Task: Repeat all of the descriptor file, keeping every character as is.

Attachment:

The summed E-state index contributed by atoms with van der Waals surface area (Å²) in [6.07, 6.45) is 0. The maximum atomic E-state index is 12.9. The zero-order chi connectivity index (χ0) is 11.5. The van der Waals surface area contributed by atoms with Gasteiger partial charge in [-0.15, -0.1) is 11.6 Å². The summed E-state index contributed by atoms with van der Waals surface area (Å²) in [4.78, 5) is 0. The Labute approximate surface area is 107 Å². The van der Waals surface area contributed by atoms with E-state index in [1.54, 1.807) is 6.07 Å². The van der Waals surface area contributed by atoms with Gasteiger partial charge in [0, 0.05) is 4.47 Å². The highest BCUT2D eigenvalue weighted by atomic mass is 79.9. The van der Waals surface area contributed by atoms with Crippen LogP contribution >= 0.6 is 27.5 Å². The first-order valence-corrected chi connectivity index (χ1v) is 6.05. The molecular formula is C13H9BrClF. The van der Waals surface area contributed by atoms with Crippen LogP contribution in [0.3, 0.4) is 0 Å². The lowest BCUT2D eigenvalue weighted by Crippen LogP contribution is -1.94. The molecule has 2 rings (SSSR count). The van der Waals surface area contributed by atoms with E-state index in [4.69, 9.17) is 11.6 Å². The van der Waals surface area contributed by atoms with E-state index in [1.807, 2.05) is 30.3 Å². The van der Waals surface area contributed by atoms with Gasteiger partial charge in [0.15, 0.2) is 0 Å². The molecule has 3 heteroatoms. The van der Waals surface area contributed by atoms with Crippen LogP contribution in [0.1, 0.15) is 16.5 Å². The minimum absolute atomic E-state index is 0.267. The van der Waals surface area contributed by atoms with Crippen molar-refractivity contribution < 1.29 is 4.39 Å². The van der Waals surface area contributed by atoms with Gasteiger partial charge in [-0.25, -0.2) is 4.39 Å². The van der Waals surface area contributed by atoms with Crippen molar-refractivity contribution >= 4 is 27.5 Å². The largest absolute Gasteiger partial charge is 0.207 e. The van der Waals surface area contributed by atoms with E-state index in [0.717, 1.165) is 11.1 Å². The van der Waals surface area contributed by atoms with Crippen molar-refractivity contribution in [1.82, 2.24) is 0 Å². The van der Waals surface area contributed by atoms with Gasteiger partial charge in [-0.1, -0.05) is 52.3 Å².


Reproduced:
The summed E-state index contributed by atoms with van der Waals surface area (Å²) in [6.07, 6.45) is 0. The maximum atomic E-state index is 12.9. The zero-order chi connectivity index (χ0) is 11.5. The van der Waals surface area contributed by atoms with Gasteiger partial charge in [-0.15, -0.1) is 11.6 Å². The summed E-state index contributed by atoms with van der Waals surface area (Å²) in [4.78, 5) is 0. The Labute approximate surface area is 107 Å². The van der Waals surface area contributed by atoms with E-state index in [1.54, 1.807) is 6.07 Å². The van der Waals surface area contributed by atoms with Gasteiger partial charge in [0, 0.05) is 4.47 Å². The highest BCUT2D eigenvalue weighted by atomic mass is 79.9. The van der Waals surface area contributed by atoms with Crippen LogP contribution >= 0.6 is 27.5 Å². The first-order valence-corrected chi connectivity index (χ1v) is 6.05. The molecular formula is C13H9BrClF. The van der Waals surface area contributed by atoms with Crippen LogP contribution in [0.3, 0.4) is 0 Å². The lowest BCUT2D eigenvalue weighted by Crippen LogP contribution is -1.94. The molecule has 2 rings (SSSR count). The van der Waals surface area contributed by atoms with E-state index in [4.69, 9.17) is 11.6 Å². The van der Waals surface area contributed by atoms with E-state index in [1.807, 2.05) is 30.3 Å². The van der Waals surface area contributed by atoms with Gasteiger partial charge in [0.15, 0.2) is 0 Å². The molecule has 3 heteroatoms. The van der Waals surface area contributed by atoms with Crippen LogP contribution in [0.1, 0.15) is 16.5 Å². The minimum absolute atomic E-state index is 0.267. The van der Waals surface area contributed by atoms with Crippen molar-refractivity contribution < 1.29 is 4.39 Å². The van der Waals surface area contributed by atoms with Gasteiger partial charge in [-0.25, -0.2) is 4.39 Å². The van der Waals surface area contributed by atoms with Crippen molar-refractivity contribution >= 4 is 27.5 Å². The largest absolute Gasteiger partial charge is 0.207 e. The van der Waals surface area contributed by atoms with E-state index in [0.717, 1.165) is 11.1 Å². The van der Waals surface area contributed by atoms with Crippen molar-refractivity contribution in [1.82, 2.24) is 0 Å². The van der Waals surface area contributed by atoms with Gasteiger partial charge in [-0.1, -0.05) is 52.3 Å².